• Saxenda- or Liraglutide, made by Novo-Nordisk, is a new GLP1-agonist, approved for “chronic weight management along with a reduced calorie eating program and added exercise plan. It is considered a new therapeutic approach for helping patients achieve and maintain a healthier weight”. It will be prescribed for patients with a BMI or 30kg/m2 with one co-morbidity such as hypertension, diabetes, elevated cholesterol or triglycerides or with a BMI of 27kg/m2 and 2 co- morbidities. It also comes in a disposable pen and is given daily at the same time regardless of food timing. The approved dosage is 3 mg daily but must be titrated up slowly over weekly increases to reduce severe side effects. It should not be given with insulin, with another GLP-1 agonist or to treat type 2 diabetes, when weight is not an issue. As with other GLP-1 agonists, it should not be taken with a personal or family history of meduallary thyroid cancer. Side effects may include acute pancreatitis, acute gall bladder disease, renal impairment, increased heart rate and hypoglycemia when given with insulin. Adverse side effects may include nausea, headache, vomiting, diarrhea or other abdominal symptoms.
  • Glyxambi – was recently approved by the FDA. It combines 2 existing diabetes medications into a single pill. It is a combination of Empagliflozin, a SGLT [sodium glucose co-transporter 2]-2blocker and Linagliptin, a DPP-4 inhibitor. Empagliflozin works thru the kidneys by forcing sugar out with the urine and Linagliptin increases insulin production after eating. It was proven superior in controlling blood sugars compared to each pill independently when combined with diet and exercise. It is a once daily pill taken in the morning and not related to timing of food. It should not be taken with severe kidney function impairment. Glyxambi is available in 10/5mg tablets or 25/5 mg tablets. The most common side effects are urinary tract infections, upper respiratory infections and vaginal yeast infections. The combined pill increases convenience and a better price.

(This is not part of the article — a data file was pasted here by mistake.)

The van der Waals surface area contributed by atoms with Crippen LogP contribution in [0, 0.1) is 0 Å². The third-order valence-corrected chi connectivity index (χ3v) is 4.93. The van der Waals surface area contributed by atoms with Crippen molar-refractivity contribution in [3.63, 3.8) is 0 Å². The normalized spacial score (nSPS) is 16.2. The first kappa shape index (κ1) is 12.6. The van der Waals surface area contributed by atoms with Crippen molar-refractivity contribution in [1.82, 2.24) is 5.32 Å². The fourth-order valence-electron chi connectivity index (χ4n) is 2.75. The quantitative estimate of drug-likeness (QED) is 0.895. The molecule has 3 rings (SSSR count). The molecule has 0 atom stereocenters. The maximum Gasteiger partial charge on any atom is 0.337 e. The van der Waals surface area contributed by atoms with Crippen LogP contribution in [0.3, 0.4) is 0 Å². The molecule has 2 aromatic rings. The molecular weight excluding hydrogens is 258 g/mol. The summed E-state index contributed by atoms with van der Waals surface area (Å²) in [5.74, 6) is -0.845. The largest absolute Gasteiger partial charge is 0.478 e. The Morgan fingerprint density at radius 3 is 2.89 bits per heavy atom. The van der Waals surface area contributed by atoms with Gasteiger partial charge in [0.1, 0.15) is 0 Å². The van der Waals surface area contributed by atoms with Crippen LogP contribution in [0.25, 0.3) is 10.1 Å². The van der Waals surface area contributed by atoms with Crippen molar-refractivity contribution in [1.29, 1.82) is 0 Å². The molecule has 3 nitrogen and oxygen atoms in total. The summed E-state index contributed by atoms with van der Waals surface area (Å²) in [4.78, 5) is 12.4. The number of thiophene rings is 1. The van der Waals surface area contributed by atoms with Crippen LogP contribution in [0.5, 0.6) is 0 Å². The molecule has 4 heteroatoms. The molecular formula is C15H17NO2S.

These are just a few new products on the market for those with diabetes or requiring weight management that has recently been approved. As always, working on lifestyle goals consisting of weight reduction, improved eating habits and increased physical activity along with diabetes medication is your quickest way to diabetes control.

NOTE: Consult your Doctor first to make sure my recommendations fit your special health needs.

About the Author: Roberta Kleinman

Roberta Kleinman, RN, M. Ed., CDE, is a registered nurse and certified diabetes educator. She grew up in Long Island, NY. Her nursing training was done at the University of Vermont where she received a B.S. R.N. Robbie obtained her Master of Education degree, with a specialty in exercise physiology, from Georgia State University in Atlanta, Georgia. She is a member of the American Diabetes Association as well as the South Florida Association of Diabetes Educators. She worked with the education department of NBMC to help educate the hospital's in-patient nurses about diabetes. She practices a healthy lifestyle and has worked as a personal fitness trainer in the past. She was one of the initiators of the North Broward Diabetes Center (NBMC) which started in 1990 and was one of the first American Diabetes Association (ADA) certified programs in Broward County, Florida for nearly two decades. Robbie has educated patients to care for themselves and has counseled them on healthy eating, heart disease, high lipids, use of glucometers, insulin and many other aspects of diabetes care. The NBMC Diabetes Center received the Valor Award from the American Diabetes Center for excellent care to their patients. Robbie has volunteered over the years as leader of many diabetes support groups. More about Nurse Robbie